Yep! It’s that time again! Er, yet another mishap involving a lab sending a viable select agent to someone who shouldn’t have it. Er, someones. In this case, an unknown number of private commercial labs in nine states. NINE! And that would be alarming in and of itself, without that whole one year ago gift that keeps on giving. Or the previous Oakland Children’s Hospital incident in 2004.
Well. I guess in defense of the CDC, who owns the previous mishaps, this was a Department of Defense lab “mishap.”
Very seriously, it appears there’s an issue here beyond “oh oops, culture of carelessness” – we have three clear and separate incidents of live anthrax being shipped out to people who should not have live anthrax:
Can we perhaps maybe finally agree that we have a massive problem with research laboratories, select agents, and oh, I dunno, what’s the word I want? Culture? Accountability?
Last night, after I was entirely too tired to edit this post, it came out that not only were multiple labs in nine U.S. states—California, Delaware, Maryland, New Jersey, New York, Tennessee, Texas, Virginia and Wisconsin—and South Korea. Osan Air Base, which is an American military base, but still. A statement from the base says up to 22 people in a training laboratory were exposed: Five active duty Air Force members, 10 active duty Army members, three civilian officials and four contractors, all of whom are now receiving prophylactic treatment. -KH, 28 May 2015
There seems to be a new, public wave of hand-wringing over technology changing us, making us mean or cruel. People cry out that the only reason women receive rape and death threats online is because of anonymity; there’s belief that bullied kids would never kill themselves before the internet; there’s a panic over the shaming that many (especially white men) face for revealing their racism, privilege, bigotry. But as Tabatha Southey points out, we—we humans—are cruel. We have always been cruel. We almost certainly always will be cruel.
Lately, humanity has been flattering itself that it was better and kinder before the Internet — as though we never slipped anonymous notes through locker doors in high-school hallways that were echo chambers in themselves, as if we never wrote on actual walls.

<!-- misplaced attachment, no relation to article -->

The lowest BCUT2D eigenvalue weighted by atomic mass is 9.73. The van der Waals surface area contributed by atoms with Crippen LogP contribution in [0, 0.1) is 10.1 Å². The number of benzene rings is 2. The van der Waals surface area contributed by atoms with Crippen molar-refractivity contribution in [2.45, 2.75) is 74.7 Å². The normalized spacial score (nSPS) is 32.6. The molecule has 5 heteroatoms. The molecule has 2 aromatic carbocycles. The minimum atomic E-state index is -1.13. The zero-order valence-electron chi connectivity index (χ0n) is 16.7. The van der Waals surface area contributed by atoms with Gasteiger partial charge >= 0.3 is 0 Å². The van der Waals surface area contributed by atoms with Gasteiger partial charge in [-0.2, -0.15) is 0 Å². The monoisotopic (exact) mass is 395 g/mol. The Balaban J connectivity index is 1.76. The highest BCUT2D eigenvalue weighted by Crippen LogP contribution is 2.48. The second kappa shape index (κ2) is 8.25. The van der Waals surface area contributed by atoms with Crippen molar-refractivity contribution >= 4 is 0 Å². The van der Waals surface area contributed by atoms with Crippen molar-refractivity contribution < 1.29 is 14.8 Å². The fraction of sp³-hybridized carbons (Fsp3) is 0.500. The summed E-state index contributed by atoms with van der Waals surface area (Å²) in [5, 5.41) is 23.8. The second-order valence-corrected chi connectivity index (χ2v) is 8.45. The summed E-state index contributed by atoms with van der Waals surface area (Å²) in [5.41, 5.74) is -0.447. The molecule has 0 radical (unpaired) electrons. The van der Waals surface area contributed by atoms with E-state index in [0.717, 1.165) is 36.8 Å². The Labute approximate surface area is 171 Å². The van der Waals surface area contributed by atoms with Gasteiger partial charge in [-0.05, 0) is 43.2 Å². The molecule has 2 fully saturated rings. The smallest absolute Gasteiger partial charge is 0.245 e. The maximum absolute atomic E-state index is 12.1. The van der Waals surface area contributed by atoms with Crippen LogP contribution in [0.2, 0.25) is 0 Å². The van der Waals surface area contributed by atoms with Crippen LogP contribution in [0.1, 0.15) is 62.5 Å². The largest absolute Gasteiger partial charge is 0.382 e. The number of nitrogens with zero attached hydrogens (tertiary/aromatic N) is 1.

I had a growth spurt at 10; by 11 I’d reached menarche and developed breasts—the first out of my school and friend group. By the time I was 12, I was referred to as “Bazoonga Breasts” by everyone in junior high school, because most other girls—and certainly not any other 6th graders—had not developed to the extent I had.
I didn’t hear anyone, except teachers and family, refer to me by my given name for almost two years.
To hear us now, you’d think no one ever ever crank-called late at night, dialled up even before dial-up to offer abuse, stared into other people’s windows through our own twitching curtains.
When I was 13, everyone I ate lunch with, spent time with on the weekends, socialized with, and thought was my friend decided they liked another guy better than they liked me. That guy was mad at me, so convinced everyone to send me letters telling me how worthless I was, how much they hated me, how much everyone wished I would just kill myself.
I took a decent swing at it.
We were never bitches before BBS. We never took our children to public hangings. The way it’s told now, we never publicly shamed anyone, put them in the stocks, or hurled rotten vegetables at them in the street. We never quietly dropped anyone off the guest list at a time when, new social spheres being difficult to access, a true precipice might well lie below.
When I was 20, the people I thought were helping me leave an abusive, violent relationship—the people who had helped me orchestrate fleeing in the middle of the night, getting into a motel room, fending for myself for several days—stood me up. We were supposed to meet at someone’s house and then caravan to another state; they purposefully didn’t show up, leaving me to either return to my abuser or make a 700 mile drive I’d never made before on my own. When I called to ask where everyone was, they told me they’d left hours earlier.
They thought it was funny.
They had, in their words, punked me.
We didn’t start the flame war. Scandalous satirical pamphlets were once cranked out by writers and sold at train stations, like so many primordial blog posts. Political cartoons have a long and vicious history. Incivility is our legacy, not our invention. It is part, but only part, of who we are. And have always been.
No, the internet hasn’t made us cruel. The internet has simply made it impossible to deny the reality of our nature, amplifying what was once small and local into a chorus people can no longer ignore, and are forced to confront with eyes that want excuses for the baseness of our very being.